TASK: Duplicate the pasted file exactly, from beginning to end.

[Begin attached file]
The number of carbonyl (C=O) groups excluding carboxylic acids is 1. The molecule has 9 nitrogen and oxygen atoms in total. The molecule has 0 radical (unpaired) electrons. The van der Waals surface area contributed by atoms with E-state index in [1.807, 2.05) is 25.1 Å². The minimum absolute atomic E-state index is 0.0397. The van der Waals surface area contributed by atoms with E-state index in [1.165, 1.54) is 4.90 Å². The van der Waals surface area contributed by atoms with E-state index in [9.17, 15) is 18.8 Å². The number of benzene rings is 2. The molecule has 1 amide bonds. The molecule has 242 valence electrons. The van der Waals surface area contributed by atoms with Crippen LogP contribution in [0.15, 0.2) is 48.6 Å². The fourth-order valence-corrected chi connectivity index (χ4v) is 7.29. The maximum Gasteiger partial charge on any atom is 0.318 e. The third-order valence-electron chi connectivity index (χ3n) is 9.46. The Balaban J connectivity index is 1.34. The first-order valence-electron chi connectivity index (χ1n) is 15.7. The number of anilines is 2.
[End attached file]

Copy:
The number of carbonyl (C=O) groups excluding carboxylic acids is 1. The molecule has 9 nitrogen and oxygen atoms in total. The molecule has 0 radical (unpaired) electrons. The van der Waals surface area contributed by atoms with E-state index in [1.807, 2.05) is 25.1 Å². The minimum absolute atomic E-state index is 0.0397. The van der Waals surface area contributed by atoms with E-state index in [1.165, 1.54) is 4.90 Å². The van der Waals surface area contributed by atoms with E-state index in [9.17, 15) is 18.8 Å². The number of benzene rings is 2. The molecule has 1 amide bonds. The molecule has 242 valence electrons. The van der Waals surface area contributed by atoms with Crippen LogP contribution in [0.15, 0.2) is 48.6 Å². The fourth-order valence-corrected chi connectivity index (χ4v) is 7.29. The maximum Gasteiger partial charge on any atom is 0.318 e. The third-order valence-electron chi connectivity index (χ3n) is 9.46. The Balaban J connectivity index is 1.34. The first-order valence-electron chi connectivity index (χ1n) is 15.7. The number of anilines is 2.